Who's Coaching?

Jodi Schramm Owner/Director and Coach Premier Volleyball Academy

As the head of Premier Volleyball Academy and in her prior 16 years of collegiate- level coaching, Schramm has helped develop more than 230 scholarship athletes and several All-Americans. Under her leadership, the Academy, one of the top three recruiting clubs in the country, won the U.S. National championship in 2004 and is expected to seriously contend for the title again this year. This year's graduates have all received college scholarships. Schramm is certifi ed as a coach and as an official by the United States Volleyball Association.

How It Helps

Premier Academy's Philosophy

The slogan "Teaching Excellence, Inspiring Greatness" forms the basis for the workout philosophy at Premier. The Academy stresses hard work and training, and speaks out against those who promote quick fixes in sports.

Premier's program, which was modeled on the University of Nebraska's, features a complete conditioning routine, an assortment of exercise progressions and a focus on injury prevention.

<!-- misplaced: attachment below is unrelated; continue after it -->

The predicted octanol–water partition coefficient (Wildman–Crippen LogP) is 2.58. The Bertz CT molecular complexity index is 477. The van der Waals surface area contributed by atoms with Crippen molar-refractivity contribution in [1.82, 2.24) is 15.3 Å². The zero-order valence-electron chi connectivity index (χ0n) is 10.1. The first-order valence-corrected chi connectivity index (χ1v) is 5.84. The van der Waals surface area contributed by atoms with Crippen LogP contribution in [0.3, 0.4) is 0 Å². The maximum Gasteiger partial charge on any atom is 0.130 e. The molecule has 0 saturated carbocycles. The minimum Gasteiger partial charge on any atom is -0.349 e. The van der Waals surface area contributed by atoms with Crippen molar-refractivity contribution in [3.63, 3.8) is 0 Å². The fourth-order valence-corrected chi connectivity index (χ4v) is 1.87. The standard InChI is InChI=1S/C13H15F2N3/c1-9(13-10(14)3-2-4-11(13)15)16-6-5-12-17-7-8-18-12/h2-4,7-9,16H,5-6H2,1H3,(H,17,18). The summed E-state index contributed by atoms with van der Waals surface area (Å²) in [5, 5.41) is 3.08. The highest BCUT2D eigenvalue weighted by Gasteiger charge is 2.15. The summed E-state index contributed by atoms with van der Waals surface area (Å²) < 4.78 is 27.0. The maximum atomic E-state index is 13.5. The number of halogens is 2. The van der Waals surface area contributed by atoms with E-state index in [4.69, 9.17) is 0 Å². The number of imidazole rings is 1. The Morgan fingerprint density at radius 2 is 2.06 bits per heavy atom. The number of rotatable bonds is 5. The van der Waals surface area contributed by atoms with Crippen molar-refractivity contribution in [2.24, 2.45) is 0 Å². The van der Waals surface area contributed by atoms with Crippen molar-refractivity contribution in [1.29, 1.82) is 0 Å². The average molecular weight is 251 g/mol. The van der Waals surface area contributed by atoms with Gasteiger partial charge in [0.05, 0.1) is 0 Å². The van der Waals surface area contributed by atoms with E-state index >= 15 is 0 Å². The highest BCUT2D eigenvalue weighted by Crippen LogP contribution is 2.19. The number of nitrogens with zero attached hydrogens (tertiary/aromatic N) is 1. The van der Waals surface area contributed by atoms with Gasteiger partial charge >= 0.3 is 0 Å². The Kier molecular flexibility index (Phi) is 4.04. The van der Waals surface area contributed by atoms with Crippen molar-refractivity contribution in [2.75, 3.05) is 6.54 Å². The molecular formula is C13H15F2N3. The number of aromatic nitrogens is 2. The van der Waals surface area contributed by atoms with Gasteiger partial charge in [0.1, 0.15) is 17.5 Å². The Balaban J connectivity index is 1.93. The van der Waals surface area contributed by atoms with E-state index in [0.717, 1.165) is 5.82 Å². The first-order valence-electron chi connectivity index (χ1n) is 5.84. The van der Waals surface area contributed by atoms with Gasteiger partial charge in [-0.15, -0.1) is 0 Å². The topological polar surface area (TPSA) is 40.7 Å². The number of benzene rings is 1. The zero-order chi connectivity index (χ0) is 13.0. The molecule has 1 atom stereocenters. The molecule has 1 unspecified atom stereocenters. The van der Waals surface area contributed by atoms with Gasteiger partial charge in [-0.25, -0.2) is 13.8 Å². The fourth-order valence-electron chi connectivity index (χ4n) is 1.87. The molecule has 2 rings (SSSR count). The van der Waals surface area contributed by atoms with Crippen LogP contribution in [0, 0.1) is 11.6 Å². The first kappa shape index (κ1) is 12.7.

The strength training program does not incorporate a lot of running. It's built on the specific movement patterns needed for volleyball and the right type of conditioning for quick, explosive movement, from the first serve to the last. Premier implements this philosophy with hard physical training and intense mental preparation, using both team activities and practices and one-on-one sessions. With five phases of training and conditioning in seven months, the ladies have a chance to move up, or down, based on their performance and ability to meet the strict requirements. This process helps each athlete reach the highest level of mental strength and physical ability.